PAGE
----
Designing Software to Shape Open Government Policy
Modern information technologies have transformed the meaning and promise of
"open government." The term originally stood for the ideas of government trans-
parency and public accountability. But with the rise of the Internet, "open government"
has grown to encompass a wide range of civic goals -- greater public
participation and increased government efficiency, among others -- newly enhanced by the
potential of digital technologies. Software now plays a key mediating role between
governments and citizens, and the design of software can both inform and shape the
effectiveness of open government policies.
In this dissertation, we explore government's role as an information provider in
the digital age. Rather than struggling, as it currently does, to keep up with the rapid
pace of technological change, we contend that government should focus on enabling
others to innovate, by publishing its data in bulk, machine-readable formats. This
approach allows citizens to easily adapt government data for any desirable purpose
using the latest technological tools, rather than relying on a single government-provided
Despite its benefits, government may refuse to publish adaptable data for a variety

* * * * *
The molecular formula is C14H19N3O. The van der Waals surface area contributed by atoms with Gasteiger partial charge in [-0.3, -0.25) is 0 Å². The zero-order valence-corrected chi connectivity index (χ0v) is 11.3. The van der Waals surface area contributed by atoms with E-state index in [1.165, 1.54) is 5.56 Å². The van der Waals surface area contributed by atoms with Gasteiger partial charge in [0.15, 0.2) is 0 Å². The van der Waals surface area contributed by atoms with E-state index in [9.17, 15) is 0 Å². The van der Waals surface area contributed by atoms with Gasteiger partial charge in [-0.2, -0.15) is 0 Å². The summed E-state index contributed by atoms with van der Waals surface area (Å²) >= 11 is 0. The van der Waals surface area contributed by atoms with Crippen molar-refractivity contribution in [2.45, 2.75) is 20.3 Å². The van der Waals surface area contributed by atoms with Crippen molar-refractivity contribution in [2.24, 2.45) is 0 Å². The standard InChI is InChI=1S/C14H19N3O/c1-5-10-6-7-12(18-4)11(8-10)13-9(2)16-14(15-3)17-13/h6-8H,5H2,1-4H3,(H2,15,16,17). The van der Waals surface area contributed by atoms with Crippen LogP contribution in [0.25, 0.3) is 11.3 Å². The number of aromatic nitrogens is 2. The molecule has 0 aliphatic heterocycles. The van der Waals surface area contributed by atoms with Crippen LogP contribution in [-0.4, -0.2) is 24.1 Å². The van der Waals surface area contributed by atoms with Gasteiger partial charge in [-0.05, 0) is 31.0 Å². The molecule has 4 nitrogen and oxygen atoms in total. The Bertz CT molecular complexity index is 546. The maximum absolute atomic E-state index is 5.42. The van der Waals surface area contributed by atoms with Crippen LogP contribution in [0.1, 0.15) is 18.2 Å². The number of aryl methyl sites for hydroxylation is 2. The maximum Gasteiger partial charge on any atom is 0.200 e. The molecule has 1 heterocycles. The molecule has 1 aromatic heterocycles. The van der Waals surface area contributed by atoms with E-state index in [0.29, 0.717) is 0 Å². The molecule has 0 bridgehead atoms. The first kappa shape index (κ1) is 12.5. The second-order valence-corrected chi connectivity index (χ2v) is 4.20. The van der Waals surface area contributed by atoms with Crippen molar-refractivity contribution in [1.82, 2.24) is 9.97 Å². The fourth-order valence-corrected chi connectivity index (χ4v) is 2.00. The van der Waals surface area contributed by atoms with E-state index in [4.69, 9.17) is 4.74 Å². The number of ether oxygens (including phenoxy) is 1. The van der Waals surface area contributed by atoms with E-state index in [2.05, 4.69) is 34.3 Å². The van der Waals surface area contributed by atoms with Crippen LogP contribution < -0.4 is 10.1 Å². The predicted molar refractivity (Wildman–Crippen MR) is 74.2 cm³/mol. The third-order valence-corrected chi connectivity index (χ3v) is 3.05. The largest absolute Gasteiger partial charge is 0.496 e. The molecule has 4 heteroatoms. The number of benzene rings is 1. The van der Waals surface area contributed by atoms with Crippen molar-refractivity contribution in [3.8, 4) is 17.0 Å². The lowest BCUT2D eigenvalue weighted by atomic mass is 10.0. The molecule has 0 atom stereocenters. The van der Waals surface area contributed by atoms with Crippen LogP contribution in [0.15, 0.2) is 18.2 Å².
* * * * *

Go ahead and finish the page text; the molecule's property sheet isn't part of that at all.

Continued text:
of reasons. Such is the case with the U.S. Courts, who maintain a harmful paywall
policy that limits access to electronic court records. We describe our pursuit to change
the Courts' policies through the development of the RECAP browser extension, which
we built to liberate records from the Courts' online access system. We analyze how
RECAP's core design features contributed to its widespread adoption, and impacted
the policy discourse. But even where government data are readily available, they may
still be difficult to comprehend. We study how the U.S. Congress' age-old legislative
process hinders the development of automated software with immense efficiency and
transparency benefits. We outline the steps that Congress would need to take to
modernize its process and embrace these improvements.
Finally, we discuss how recent "open government" policies have blurred the
distinction between political and technological openness. We propose a clearer framing
that separates the politics of public accountability from the technologies of open data,
which we hope will make both ideals easier to achieve.